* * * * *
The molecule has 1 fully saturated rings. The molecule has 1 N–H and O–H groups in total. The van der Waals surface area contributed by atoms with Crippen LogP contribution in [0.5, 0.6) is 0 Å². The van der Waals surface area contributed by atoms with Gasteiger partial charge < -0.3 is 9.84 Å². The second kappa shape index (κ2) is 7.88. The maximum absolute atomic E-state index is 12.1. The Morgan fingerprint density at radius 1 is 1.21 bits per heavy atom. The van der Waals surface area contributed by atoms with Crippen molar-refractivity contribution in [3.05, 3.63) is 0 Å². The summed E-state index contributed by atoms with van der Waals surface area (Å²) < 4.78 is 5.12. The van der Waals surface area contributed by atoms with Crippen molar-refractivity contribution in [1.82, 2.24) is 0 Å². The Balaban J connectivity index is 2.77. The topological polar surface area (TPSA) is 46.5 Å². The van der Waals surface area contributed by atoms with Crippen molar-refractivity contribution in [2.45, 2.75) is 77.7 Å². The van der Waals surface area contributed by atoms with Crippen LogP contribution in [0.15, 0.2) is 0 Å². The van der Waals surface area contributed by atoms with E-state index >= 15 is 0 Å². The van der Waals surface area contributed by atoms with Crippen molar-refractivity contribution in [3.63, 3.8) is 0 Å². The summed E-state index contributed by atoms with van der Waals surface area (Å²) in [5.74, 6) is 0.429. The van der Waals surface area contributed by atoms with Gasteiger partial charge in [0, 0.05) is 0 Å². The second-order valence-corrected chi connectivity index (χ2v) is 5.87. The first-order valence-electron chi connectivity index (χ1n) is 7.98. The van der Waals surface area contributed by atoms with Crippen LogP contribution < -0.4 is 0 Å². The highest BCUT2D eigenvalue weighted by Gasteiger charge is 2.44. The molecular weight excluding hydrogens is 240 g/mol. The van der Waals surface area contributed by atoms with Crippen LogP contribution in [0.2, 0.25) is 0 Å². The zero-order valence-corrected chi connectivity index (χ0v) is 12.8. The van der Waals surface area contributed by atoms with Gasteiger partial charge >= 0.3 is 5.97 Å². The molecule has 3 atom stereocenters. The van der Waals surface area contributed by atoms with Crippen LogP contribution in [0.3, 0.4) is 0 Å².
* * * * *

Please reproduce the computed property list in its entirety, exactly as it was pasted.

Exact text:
The molecule has 1 fully saturated rings. The molecule has 1 N–H and O–H groups in total. The van der Waals surface area contributed by atoms with Crippen LogP contribution in [0.5, 0.6) is 0 Å². The van der Waals surface area contributed by atoms with Gasteiger partial charge < -0.3 is 9.84 Å². The second kappa shape index (κ2) is 7.88. The maximum absolute atomic E-state index is 12.1. The Morgan fingerprint density at radius 1 is 1.21 bits per heavy atom. The van der Waals surface area contributed by atoms with Crippen molar-refractivity contribution in [3.05, 3.63) is 0 Å². The summed E-state index contributed by atoms with van der Waals surface area (Å²) < 4.78 is 5.12. The van der Waals surface area contributed by atoms with Crippen molar-refractivity contribution in [1.82, 2.24) is 0 Å². The Balaban J connectivity index is 2.77. The topological polar surface area (TPSA) is 46.5 Å². The van der Waals surface area contributed by atoms with Crippen molar-refractivity contribution in [2.45, 2.75) is 77.7 Å². The van der Waals surface area contributed by atoms with Crippen LogP contribution in [0.15, 0.2) is 0 Å². The van der Waals surface area contributed by atoms with E-state index >= 15 is 0 Å². The van der Waals surface area contributed by atoms with Crippen molar-refractivity contribution in [3.63, 3.8) is 0 Å². The summed E-state index contributed by atoms with van der Waals surface area (Å²) in [5.74, 6) is 0.429. The van der Waals surface area contributed by atoms with Gasteiger partial charge in [0, 0.05) is 0 Å². The second-order valence-corrected chi connectivity index (χ2v) is 5.87. The first-order valence-electron chi connectivity index (χ1n) is 7.98. The van der Waals surface area contributed by atoms with Crippen LogP contribution < -0.4 is 0 Å². The highest BCUT2D eigenvalue weighted by Gasteiger charge is 2.44. The molecular weight excluding hydrogens is 240 g/mol. The van der Waals surface area contributed by atoms with Crippen LogP contribution in [0.2, 0.25) is 0 Å². The zero-order valence-corrected chi connectivity index (χ0v) is 12.8. The van der Waals surface area contributed by atoms with Gasteiger partial charge >= 0.3 is 5.97 Å². The molecule has 3 atom stereocenters. The van der Waals surface area contributed by atoms with Crippen LogP contribution in [0.3, 0.4) is 0 Å².